As congressional Republicans intensify their assault on vital social programs, a trio of House Democrats on Wednesday reintroduced legislation that would make permanent the expanded monthly Child Tax Credit—a policy credited with lifting millions of U.S. children out of poverty.
The American Family Act—reintroduced by Reps. Rosa DeLauro (D-Conn.), Suzan DelBene (D-Wash.), and Ritchie Torres (D-N.Y.) and backed by 204 House Democrats—would ensure the permanency of the expanded Child Tax Credit (CTC) as established in the American Rescue Plan, the sweeping $1.9 trillion pandemic relief package signed into law by President Joe Biden in March 2021. The expanded CTC expired at the end of 2021 amid the Omicron surge of the Covid-19 pandemic.
Abortion bans in 14 U.S. states since the 2022 Dobbs decision “have made abortion services largely inaccessible and denied women and girls their fundamental human rights to comprehensive healthcare including sexual and reproductive health.”
High-level experts with the United Nations have issued a joint statement condemning the impact of the U.S. Supreme Court ruling last year that reversed decades of legal precedent protecting abortion rights for women.
“The regressive position taken by the US Supreme Court in June 2022, by essentially dismantling 50 years of precedent protecting the right to abortion in the country, puts millions of women and girls at serious risk,” said the 13 experts, all appointed by the U.N. Human Rights Council, on Friday.
With a green light from the federal government, states across the U.S. have thrown hundreds of thousands of low-income people off Medicaid in recent weeks—and many have lost coverage because they failed to navigate bureaucratic mazes, not because they were no longer eligible.
More than a dozen states, including Florida and other Republican-led states that have refused to expand Medicaid under the Affordable Care Act, have begun removing people from Medicaid as part of the “unwinding” of a pandemic-era federal policy that temporarily barred governments from kicking people off the program.
Opponents of a contentious $1 billion subsidy for online retail behemoth Amazon’s data centers in Oregon on Friday decried what one critic called “corporate welfare” for a company that raked in more than a half a trillion dollars in revenue last year.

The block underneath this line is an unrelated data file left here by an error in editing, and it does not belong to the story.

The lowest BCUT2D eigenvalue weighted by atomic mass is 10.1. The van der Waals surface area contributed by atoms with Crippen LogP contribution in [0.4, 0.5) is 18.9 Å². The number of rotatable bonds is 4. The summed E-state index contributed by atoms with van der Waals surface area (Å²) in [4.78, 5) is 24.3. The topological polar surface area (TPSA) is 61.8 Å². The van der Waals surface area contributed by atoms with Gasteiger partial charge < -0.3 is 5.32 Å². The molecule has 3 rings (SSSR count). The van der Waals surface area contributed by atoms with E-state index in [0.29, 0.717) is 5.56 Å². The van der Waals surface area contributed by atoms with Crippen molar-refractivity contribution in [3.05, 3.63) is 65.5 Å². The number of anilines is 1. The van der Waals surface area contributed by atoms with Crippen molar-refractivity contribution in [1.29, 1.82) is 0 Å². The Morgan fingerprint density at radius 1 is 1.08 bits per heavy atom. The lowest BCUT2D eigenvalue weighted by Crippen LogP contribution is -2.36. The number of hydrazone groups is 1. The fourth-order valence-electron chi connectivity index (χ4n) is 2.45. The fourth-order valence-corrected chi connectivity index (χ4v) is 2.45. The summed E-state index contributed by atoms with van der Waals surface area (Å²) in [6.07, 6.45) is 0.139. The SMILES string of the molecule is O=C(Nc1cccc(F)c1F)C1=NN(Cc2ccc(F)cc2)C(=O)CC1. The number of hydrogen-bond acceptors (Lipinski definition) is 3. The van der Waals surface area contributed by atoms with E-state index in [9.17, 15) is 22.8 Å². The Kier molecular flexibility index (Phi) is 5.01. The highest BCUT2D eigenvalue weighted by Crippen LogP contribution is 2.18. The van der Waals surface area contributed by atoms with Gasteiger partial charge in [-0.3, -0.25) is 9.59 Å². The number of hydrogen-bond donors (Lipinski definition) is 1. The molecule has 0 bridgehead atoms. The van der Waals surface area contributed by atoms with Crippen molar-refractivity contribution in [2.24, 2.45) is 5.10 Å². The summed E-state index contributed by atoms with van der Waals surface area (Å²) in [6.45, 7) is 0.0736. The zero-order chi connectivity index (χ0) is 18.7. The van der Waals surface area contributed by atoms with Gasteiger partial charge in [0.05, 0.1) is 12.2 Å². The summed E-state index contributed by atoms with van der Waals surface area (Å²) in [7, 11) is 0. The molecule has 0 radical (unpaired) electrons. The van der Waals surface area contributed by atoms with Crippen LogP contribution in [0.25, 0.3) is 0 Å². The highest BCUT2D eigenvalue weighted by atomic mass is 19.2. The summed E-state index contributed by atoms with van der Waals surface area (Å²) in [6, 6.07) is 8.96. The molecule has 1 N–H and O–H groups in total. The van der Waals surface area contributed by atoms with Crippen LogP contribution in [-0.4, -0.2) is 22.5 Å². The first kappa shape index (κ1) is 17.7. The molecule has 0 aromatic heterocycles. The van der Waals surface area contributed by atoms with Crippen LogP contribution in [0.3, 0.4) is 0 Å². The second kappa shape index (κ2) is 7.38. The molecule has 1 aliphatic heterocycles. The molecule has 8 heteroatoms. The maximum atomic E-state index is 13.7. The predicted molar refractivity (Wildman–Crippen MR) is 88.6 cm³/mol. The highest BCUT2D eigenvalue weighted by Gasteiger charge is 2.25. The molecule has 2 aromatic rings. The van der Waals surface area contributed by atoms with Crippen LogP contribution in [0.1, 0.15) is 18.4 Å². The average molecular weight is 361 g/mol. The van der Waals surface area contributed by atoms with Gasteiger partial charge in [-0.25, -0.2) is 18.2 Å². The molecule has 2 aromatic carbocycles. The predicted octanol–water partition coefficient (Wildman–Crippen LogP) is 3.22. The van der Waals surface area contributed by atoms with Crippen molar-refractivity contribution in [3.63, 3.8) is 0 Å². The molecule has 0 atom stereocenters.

Amazon already has four data centers in Morrow County, Oregon and plans on building six more Amazon Web Services (AWS) cloud-computing facilities there. Earlier this month, Port of Morrow commissioners approved tax breaks for Amazon with an estimated value of $1 billion.
With global poverty and hunger rising amid the intertwining crises of war, public health emergencies, and climate change, Amnesty International on Wednesday issued an urgent call for governments worldwide to implement universal social protections to ensure that healthcare, childcare, pensions, disability payments, and other benefits are available to all who need them.
Noting that many popular uprisings and mass protests across the globe in recent years have been fueled by economic and social concerns, Amnesty lamented that governments have turned to “repression and unnecessary and excessive use of force” against struggling demonstrators instead of addressing their core concerns, such as high food prices and paltry wages.
Civil liberties defenders on Wednesday decried yet another bill passed by Florida’s GOP-controlled Legislature attacking academic freedom, while calling on Republican Gov. Ron DeSantis to take the unlikely step of vetoing the measure.
S.B. 266 would require Florida’s Board of Education and its state university system’s board of governors to establish faculty committees tasked with reviewing and, if deemed necessary, rejecting or adjusting all general education courses.
For the past two weeks, international news in much of the European media has been dominated by efforts to extract nationals from the violence in Sudan. Coverage is likely to fade as the evacuation slows down and the media moves on to other conflicts. There may, in fact, be a far greater movement of Sudanese refugees desperate to get out of the country, but this will attract minimal international attention.
The focus on the evacuation has sidelined the much longer-term issues facing Sudan, and foreign states and sub-state actors will be watching developments with a keen interest, especially if the disorder persists until one of the two generals vying for control finally succeeds.
A whistleblower from the legal recruiting firm Major, Lindsey & Africa says Jane Sullivan Roberts, the wife of U.S. Supreme Court Chief Justice John Roberts, earned $10.3 million in commissions over seven years from her job as a headhunter at the company, where she placed attorneys with law firms—including at least one that argued a case before the Supreme Court after the placement was made.
Sullivan Roberts earned the money between 2007 and 2014, having taken a job with the company two years after her husband was confirmed to the Supreme Court, according to a report out Friday from Business Insider.
The United States’ counterterrorism efforts in Somalia, which were ramped up after the emergence of the armed group al-Shabab in 2006, are worsening the East African country’s instability, according to a new analysis released Thursday as progressives in Congress voted for a withdrawal of all U.S. troops from the nation.
As the Costs of War project at the Watson Institute for International and Public Affairs at Brown University said in the new report, the U.S. has spent at least $2.5 billion on counterterrorism operations in Somalia since 2007, including funding for the African Union Mission in Somalia (AMISOM) and the Somali National Army. This figure does not include the undisclosed amount of money the government has poured into intelligence and military operations there.